David Kessler, top science officer on Biden’s Covid response, will depart

“Whether leading our efforts to develop and disseminate safe and effective COVID-19 vaccines and treatments or sharing his perspective during day-to-day strategy meetings and data considerations, Dr. Kessler’s contributions to our COVID-19 response have saved lives,” said Xavier Becerra, Secretary of State for Health and Human Services, in a statement confirming his planned resignation from the post.

The government has now administered more than 665 million Covid shots, a historic campaign that has greatly reduced the risk of serious illness and death from the disease and paved the way for the majority of Americans to resume everyday life.

But Kessler’s departure comes as the broader federal Covid response has narrowed her ambitions – and the virus is still causing more than 2,500 deaths a week. Congress declined to allocate additional funding to the response, which is needed to develop more vaccines and treatments, ignoring months of warnings from Kessler and other top health officials.

States and localities have largely dropped their Covid precautions, and the rapid rise of a new Covid subvariant that appears better able to evade immunity has reignited concerns that the US is mired in another winter spree.

The administration has also struggled to persuade Americans to seek the updated shot as pandemic fatigue sets in among the general public. Less than 16 percent of those eligible have received the latest vaccine, according to the Centers for Disease Control and Prevention.

For the past few months, Kessler has supported federal planning to shift coverage for vaccines and treatments to the private health insurance market later this year — a complex transition at the heart of plans to eventually wind down the White House-led emergency response and transfer responsibility for much of the effort back to the health department. Kessler is the second senior Covid official to leave the administration in recent times, after leading infectious disease expert and White House chief medical officer Anthony Fauci left late last year.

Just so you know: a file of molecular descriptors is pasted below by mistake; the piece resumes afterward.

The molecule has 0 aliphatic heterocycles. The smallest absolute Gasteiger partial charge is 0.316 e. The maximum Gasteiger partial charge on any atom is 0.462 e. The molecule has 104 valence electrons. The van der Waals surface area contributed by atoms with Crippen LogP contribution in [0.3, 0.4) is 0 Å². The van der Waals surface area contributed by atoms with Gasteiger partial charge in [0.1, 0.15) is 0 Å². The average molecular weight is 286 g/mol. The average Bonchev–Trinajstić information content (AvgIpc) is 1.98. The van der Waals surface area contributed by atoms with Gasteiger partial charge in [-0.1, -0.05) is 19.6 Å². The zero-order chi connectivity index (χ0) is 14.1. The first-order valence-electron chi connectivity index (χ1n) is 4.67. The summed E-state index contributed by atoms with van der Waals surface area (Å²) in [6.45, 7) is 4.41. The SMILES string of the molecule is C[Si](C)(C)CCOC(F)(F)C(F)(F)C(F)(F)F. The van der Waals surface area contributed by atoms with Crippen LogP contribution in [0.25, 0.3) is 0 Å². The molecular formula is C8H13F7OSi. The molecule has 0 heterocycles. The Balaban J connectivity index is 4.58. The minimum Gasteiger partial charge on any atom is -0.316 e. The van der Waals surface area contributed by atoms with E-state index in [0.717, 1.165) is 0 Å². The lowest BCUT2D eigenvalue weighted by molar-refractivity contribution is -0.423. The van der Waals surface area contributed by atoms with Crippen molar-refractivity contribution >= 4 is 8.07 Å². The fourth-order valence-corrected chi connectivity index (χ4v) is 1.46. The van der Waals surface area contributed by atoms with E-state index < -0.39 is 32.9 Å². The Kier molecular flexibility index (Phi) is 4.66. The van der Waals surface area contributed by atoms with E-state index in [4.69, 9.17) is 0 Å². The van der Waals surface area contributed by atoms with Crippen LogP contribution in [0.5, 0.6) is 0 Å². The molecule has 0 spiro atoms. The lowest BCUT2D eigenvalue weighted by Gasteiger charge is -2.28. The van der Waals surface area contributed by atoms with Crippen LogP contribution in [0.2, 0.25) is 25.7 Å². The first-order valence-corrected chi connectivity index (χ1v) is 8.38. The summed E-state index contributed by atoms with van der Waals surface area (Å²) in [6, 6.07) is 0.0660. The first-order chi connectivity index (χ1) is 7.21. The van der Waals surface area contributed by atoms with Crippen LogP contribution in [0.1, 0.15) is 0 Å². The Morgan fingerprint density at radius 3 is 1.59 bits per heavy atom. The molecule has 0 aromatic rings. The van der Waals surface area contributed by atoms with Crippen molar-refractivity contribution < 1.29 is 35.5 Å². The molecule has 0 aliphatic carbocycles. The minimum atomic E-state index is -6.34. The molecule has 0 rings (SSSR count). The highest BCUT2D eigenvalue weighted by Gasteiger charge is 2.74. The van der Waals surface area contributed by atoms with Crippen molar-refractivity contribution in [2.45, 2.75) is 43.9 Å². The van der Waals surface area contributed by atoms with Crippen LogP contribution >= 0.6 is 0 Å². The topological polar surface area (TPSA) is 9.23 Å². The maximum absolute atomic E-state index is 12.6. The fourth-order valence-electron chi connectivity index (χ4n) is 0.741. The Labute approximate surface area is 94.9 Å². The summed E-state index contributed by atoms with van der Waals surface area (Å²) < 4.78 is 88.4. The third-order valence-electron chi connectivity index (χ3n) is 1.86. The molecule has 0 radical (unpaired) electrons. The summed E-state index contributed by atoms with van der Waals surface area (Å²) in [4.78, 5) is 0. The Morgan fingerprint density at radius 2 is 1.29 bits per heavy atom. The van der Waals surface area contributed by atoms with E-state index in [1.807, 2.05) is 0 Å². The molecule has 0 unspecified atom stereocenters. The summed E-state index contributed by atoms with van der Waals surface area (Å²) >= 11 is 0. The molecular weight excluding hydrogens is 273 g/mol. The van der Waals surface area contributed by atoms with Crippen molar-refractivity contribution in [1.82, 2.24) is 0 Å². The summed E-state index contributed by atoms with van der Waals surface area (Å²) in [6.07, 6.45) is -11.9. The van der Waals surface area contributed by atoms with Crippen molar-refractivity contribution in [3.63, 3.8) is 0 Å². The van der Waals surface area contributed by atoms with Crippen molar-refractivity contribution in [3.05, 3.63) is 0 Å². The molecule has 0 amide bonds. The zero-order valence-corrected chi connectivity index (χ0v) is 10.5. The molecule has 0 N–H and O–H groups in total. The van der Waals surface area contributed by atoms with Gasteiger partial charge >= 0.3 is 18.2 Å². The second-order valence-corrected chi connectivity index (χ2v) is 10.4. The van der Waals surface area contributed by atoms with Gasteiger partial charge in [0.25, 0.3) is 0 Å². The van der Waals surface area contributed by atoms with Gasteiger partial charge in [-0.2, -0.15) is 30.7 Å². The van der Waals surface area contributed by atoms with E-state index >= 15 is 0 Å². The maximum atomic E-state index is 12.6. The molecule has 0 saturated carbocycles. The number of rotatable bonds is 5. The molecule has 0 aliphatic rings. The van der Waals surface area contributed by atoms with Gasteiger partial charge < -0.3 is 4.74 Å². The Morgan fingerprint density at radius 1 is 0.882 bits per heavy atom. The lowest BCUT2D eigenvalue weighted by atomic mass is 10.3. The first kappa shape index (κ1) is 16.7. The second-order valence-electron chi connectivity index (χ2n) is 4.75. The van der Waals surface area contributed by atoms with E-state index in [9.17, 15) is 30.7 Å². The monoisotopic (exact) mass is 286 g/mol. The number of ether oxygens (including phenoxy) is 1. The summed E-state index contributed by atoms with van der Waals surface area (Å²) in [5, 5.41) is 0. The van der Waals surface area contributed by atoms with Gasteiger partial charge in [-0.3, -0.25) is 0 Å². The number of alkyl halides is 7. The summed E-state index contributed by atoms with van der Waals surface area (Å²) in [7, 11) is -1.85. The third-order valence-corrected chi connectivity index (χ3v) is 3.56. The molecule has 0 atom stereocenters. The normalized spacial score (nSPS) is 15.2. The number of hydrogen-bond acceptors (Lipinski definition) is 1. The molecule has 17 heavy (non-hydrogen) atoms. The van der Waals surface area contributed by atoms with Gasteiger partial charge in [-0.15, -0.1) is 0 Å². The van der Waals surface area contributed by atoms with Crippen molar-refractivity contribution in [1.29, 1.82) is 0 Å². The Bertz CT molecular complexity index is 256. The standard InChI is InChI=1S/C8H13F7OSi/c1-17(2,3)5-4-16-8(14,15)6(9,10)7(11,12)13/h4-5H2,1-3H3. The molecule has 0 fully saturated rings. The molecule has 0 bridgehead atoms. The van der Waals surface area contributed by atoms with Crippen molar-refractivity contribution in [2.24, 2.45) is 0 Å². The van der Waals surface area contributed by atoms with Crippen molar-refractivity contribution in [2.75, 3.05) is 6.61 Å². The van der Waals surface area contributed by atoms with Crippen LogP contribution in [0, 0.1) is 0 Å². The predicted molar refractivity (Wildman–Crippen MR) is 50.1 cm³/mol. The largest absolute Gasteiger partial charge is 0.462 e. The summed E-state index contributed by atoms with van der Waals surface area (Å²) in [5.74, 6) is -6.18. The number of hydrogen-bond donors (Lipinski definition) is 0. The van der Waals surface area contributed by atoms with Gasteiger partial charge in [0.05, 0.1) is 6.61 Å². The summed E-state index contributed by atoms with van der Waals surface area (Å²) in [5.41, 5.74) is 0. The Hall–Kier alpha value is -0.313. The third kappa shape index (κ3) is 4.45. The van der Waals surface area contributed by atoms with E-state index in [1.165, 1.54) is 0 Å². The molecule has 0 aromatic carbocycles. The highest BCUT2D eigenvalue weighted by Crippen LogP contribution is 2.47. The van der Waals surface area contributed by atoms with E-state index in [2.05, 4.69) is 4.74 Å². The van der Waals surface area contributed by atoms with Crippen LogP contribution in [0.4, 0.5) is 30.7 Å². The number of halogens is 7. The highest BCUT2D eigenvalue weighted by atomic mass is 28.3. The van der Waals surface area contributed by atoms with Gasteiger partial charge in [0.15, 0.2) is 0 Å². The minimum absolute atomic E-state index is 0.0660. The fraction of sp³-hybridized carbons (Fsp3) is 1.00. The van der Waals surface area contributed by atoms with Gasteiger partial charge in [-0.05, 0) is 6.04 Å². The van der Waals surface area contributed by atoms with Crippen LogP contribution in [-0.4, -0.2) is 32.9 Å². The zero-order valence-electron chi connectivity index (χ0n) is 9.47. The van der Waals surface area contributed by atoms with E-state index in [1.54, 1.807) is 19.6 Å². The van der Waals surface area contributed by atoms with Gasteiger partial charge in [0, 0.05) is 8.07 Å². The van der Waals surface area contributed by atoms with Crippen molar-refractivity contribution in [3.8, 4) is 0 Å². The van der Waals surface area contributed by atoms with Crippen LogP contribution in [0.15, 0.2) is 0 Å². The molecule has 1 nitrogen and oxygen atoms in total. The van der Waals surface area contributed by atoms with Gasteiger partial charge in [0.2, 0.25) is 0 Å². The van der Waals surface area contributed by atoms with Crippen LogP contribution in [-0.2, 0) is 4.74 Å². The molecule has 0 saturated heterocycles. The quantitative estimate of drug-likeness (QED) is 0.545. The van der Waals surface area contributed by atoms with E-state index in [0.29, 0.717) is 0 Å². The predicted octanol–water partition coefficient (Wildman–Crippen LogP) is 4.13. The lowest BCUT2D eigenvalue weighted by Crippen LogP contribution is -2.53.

An HHS spokesman said a team of its doctors, scientists and public health officials will remain in close coordination with the White House and the private sector on vaccine development after Kessler leaves.

Kessler, a former Food and Drug Administration commissioner who ran the agency across two previous administrations, was part of the first team to advise on President Joe Biden’s transition in his Covid response preparations. Biden later named him chief science officer at HHS, giving him responsibility for the federal vaccine accelerator originally known as Operation Warp Speed. Kessler worked closely with the White House in the early days of the presidency to organize and launch the nationwide mass vaccination campaign against Covid.

Kessler also played a central role in the Biden administration’s negotiations with drugmakers like Pfizer and Moderna over supply deals aimed at building the nation’s stockpiles of vaccines and treatments.

The Covid team achieved its original goals, securing enough immunizations for all Americans and eventually vaccinating more than three-quarters of American adults. But in August 2021, it became clear that vaccinated people could still get sick, dealing a blow to Biden and his ambitions to eliminate the virus altogether.

The rise of breakthrough infections changed the Covid response and with it Kessler’s job of managing vaccine development and overseeing the nationwide supply of vaccines. The administration has since distributed several rounds of booster shots to stay ahead of the latest strains of Covid, as well as a range of therapeutics.

Despite the difficulties of making sure people stay up to date with their vaccines, studies show those who have had all their shots are significantly less at risk of developing serious illness from Covid – prompting White House officials to do so to insist that almost all deaths from the virus are preventable through the use of vaccines and treatments.

That more optimistic view, combined with the lack of funding from Congress, has prompted Biden health officials to begin planning for eventual handling of the administration’s emergency response later this year.

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